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Latest update : 2009-03-19

US President Barack Obama will appear on the "Tonight Show with Jay Leno" on Thursday, a highly popular late-night US television programme, where he is expected to discuss the US economy.

AFP - President Barack Obama was Thursday acting as salesmen-in-chief to build support for his 3.55 trillion dollar budget with a rare appearance on the couch of an iconic late night chat show.
Obama will stop by the "Tonight Show with Jay Leno" and hold a town hall meeting in unemployment-blighted California, as he tries to shake off the political storm raging in Washington over huge AIG bonus payments.
"In the end, a budget is not merely numbers on a page or a laundry list of programs," Obama told a fired up crowd of 1,300 at a campaign-style rally in southern California on Wednesday night.
"It is about your lives, your families, and your dreams for the future. And you didn't send us to Washington to stand in the way of your aspirations.
"You didn't send us there to say no to change -- you sent us there to get things done."
The almost unprecedented presidential appearance on the wisecracking "Tonight Show" which is more often the haunt of Hollywood royalty, will dispense with the formality that normally marks a US leader's television appearances.
Aides say Obama will not necessarily try to be "funny" but will seek to address a much wider audience for his plans to rescue the crippled US economy, save the banking industry and restore long-term prosperity.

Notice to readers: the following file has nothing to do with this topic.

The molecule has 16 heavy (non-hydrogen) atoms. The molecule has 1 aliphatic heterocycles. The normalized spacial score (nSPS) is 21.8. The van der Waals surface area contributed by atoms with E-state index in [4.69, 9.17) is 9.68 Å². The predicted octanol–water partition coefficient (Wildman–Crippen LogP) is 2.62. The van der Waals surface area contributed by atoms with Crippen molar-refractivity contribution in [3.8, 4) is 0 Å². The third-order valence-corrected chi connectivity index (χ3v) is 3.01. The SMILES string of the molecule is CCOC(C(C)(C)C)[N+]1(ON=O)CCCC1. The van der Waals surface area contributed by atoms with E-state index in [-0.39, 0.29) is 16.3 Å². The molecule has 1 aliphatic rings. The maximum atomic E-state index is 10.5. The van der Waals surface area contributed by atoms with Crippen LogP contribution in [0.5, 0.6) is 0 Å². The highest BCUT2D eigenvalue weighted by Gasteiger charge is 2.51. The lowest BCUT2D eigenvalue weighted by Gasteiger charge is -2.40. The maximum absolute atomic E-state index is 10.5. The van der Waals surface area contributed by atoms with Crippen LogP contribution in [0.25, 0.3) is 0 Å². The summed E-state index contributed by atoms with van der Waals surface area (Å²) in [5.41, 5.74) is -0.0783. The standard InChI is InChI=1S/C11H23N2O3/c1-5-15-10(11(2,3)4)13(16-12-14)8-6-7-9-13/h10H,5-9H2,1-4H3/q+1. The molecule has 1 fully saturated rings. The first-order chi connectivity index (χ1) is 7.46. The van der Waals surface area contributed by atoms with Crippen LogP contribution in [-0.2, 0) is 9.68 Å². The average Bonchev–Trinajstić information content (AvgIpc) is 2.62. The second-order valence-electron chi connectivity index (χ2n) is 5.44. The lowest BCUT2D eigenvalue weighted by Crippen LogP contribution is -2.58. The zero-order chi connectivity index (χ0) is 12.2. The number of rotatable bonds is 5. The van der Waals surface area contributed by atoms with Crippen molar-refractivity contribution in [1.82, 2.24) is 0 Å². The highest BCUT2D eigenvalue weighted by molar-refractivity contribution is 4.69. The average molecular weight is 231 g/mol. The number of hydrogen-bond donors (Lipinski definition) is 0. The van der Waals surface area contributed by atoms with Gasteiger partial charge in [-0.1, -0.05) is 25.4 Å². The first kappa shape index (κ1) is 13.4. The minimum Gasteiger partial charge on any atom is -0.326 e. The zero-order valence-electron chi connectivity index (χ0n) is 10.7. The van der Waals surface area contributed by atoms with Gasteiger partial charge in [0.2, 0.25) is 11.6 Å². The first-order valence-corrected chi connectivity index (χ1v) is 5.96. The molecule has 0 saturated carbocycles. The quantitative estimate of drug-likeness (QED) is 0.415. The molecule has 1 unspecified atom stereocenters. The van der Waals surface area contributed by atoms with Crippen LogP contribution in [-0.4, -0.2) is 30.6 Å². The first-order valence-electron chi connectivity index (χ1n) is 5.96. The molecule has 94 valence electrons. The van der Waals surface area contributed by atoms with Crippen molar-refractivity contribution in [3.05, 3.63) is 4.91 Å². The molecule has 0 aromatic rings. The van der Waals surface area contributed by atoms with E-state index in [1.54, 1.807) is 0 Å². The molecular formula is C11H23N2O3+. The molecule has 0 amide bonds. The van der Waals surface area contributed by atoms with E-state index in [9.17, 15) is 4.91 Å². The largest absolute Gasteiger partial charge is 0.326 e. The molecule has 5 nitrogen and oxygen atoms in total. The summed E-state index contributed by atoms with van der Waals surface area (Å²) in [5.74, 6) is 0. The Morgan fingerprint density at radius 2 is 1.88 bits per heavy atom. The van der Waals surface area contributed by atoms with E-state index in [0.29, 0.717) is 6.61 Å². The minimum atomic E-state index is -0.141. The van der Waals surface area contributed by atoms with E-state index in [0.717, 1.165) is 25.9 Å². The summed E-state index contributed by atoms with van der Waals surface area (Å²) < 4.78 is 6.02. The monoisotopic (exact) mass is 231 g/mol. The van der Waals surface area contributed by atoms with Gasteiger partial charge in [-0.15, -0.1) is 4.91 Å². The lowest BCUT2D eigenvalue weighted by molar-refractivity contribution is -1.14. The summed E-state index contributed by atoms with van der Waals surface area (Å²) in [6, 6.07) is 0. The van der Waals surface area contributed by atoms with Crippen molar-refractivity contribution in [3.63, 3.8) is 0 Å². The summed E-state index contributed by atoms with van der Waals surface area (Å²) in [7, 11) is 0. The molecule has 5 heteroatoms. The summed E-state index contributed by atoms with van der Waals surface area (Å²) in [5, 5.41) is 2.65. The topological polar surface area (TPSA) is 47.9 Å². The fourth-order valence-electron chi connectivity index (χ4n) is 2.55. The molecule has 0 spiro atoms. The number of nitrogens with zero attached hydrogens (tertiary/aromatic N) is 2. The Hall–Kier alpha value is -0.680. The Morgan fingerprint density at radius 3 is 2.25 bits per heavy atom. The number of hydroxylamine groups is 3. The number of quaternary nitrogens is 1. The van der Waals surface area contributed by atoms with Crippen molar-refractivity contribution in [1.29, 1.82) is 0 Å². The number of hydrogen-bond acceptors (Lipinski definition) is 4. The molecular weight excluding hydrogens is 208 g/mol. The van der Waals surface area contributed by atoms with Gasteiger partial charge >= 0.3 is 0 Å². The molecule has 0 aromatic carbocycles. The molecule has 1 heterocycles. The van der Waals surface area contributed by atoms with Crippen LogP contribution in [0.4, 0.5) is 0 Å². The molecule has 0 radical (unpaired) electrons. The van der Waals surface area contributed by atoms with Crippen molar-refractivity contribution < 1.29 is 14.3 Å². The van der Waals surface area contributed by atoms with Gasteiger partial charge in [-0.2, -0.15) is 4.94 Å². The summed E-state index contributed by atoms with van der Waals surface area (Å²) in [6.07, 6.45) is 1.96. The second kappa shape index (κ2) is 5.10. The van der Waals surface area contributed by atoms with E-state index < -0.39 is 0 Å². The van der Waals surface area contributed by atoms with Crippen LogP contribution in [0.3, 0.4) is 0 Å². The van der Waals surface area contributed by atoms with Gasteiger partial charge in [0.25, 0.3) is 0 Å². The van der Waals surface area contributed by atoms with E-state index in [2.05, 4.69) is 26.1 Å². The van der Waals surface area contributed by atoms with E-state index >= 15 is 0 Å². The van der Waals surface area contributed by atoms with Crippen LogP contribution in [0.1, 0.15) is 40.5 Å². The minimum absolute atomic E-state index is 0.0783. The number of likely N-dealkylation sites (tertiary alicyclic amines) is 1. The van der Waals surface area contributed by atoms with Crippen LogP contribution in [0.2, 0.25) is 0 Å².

The president was to start his day with a tour of an Electric vehicle research center in southern California, which develops technology for plug-in and hybrid vehicles.
The stop is an attempt to highlight renewable energy provisions in both his 787 billion dollar economic stimulus plan, which has already passed Congress, and in his budget which lawmakers are beginning to take up.
Later, at a town-hall meeting in Los Angeles, Obama was set to appear alongside former action star and California Governor Arnold Schwarzenegger, a Republican, to stress the crisis requires all political sides to work together.
Republicans have complained that Obama's budget, which envisages wholesale reform in healthcare, education and energy policy, is too expensive and represents an attempt by the federal government to take over the economy.
The president is also trying bolster his political support, as his administration faces accusations that it did not do enough to stop insurance group AIG from paying out tens of millions of dollars in bonuses to employees after it was bailed out by the taxpayer.
Obama, who will continue his public relations blitz with a live televised press conference on Tuesday, is also seeking to build backing for his imminent plan to purge crippled banks of toxic assets, which will involve the unpopular political prescription of spending billions more taxpayer dollars.
At his town-hall meeting on Wednesday in Costa Mesa, Obama played some politics of his own.
He said he would rather be president and take on tough things for one term, than coast through eight years in power, perhaps calculating his words would make his critics look like rabid Washington partisans.
Voters could judge whether he deserved another four years in the White House after 2012 by living up to his vow to push through deep seated reforms on issues like energy, education and healthcare, he said.
"If I don't deliver on those things four years from now, then I think you will be answering that question of whether I run for reelection or not."

Date created : 2009-03-19